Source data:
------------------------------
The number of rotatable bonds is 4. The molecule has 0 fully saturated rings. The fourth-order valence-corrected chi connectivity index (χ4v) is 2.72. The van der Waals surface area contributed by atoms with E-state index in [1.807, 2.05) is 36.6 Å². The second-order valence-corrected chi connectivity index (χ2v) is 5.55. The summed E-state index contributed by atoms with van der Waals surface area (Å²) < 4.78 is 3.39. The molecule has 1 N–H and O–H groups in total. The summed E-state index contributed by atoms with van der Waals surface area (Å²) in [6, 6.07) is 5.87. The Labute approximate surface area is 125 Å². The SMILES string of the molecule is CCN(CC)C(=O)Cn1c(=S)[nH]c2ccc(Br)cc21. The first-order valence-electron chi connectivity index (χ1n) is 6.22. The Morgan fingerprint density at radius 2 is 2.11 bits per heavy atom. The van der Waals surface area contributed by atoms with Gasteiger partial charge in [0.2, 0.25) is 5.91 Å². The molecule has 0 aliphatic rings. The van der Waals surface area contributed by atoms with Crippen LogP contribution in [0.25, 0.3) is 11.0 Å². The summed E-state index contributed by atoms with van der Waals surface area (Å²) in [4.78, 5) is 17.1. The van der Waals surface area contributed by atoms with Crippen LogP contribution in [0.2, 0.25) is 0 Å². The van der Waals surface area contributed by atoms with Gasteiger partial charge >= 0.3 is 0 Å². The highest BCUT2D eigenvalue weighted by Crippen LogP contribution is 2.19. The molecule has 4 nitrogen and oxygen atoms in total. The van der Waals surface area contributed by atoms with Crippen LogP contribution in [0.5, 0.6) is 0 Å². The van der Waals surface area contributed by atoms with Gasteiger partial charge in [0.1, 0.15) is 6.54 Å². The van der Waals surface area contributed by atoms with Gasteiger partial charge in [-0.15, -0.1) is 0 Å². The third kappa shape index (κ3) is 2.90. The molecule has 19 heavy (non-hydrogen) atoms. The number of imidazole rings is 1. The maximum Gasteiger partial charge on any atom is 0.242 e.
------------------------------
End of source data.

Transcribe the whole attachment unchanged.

The number of rotatable bonds is 4. The molecule has 0 fully saturated rings. The fourth-order valence-corrected chi connectivity index (χ4v) is 2.72. The van der Waals surface area contributed by atoms with E-state index in [1.807, 2.05) is 36.6 Å². The second-order valence-corrected chi connectivity index (χ2v) is 5.55. The summed E-state index contributed by atoms with van der Waals surface area (Å²) < 4.78 is 3.39. The molecule has 1 N–H and O–H groups in total. The summed E-state index contributed by atoms with van der Waals surface area (Å²) in [6, 6.07) is 5.87. The Labute approximate surface area is 125 Å². The SMILES string of the molecule is CCN(CC)C(=O)Cn1c(=S)[nH]c2ccc(Br)cc21. The first-order valence-electron chi connectivity index (χ1n) is 6.22. The Morgan fingerprint density at radius 2 is 2.11 bits per heavy atom. The van der Waals surface area contributed by atoms with Gasteiger partial charge in [0.2, 0.25) is 5.91 Å². The molecule has 0 aliphatic rings. The van der Waals surface area contributed by atoms with Crippen LogP contribution in [0.25, 0.3) is 11.0 Å². The summed E-state index contributed by atoms with van der Waals surface area (Å²) in [4.78, 5) is 17.1. The van der Waals surface area contributed by atoms with Crippen LogP contribution in [0.2, 0.25) is 0 Å². The van der Waals surface area contributed by atoms with Gasteiger partial charge >= 0.3 is 0 Å². The highest BCUT2D eigenvalue weighted by Crippen LogP contribution is 2.19. The molecule has 4 nitrogen and oxygen atoms in total. The van der Waals surface area contributed by atoms with Crippen LogP contribution in [0.5, 0.6) is 0 Å². The van der Waals surface area contributed by atoms with Gasteiger partial charge in [0.1, 0.15) is 6.54 Å². The van der Waals surface area contributed by atoms with Gasteiger partial charge in [-0.15, -0.1) is 0 Å². The third kappa shape index (κ3) is 2.90. The molecule has 19 heavy (non-hydrogen) atoms. The number of imidazole rings is 1. The maximum Gasteiger partial charge on any atom is 0.242 e.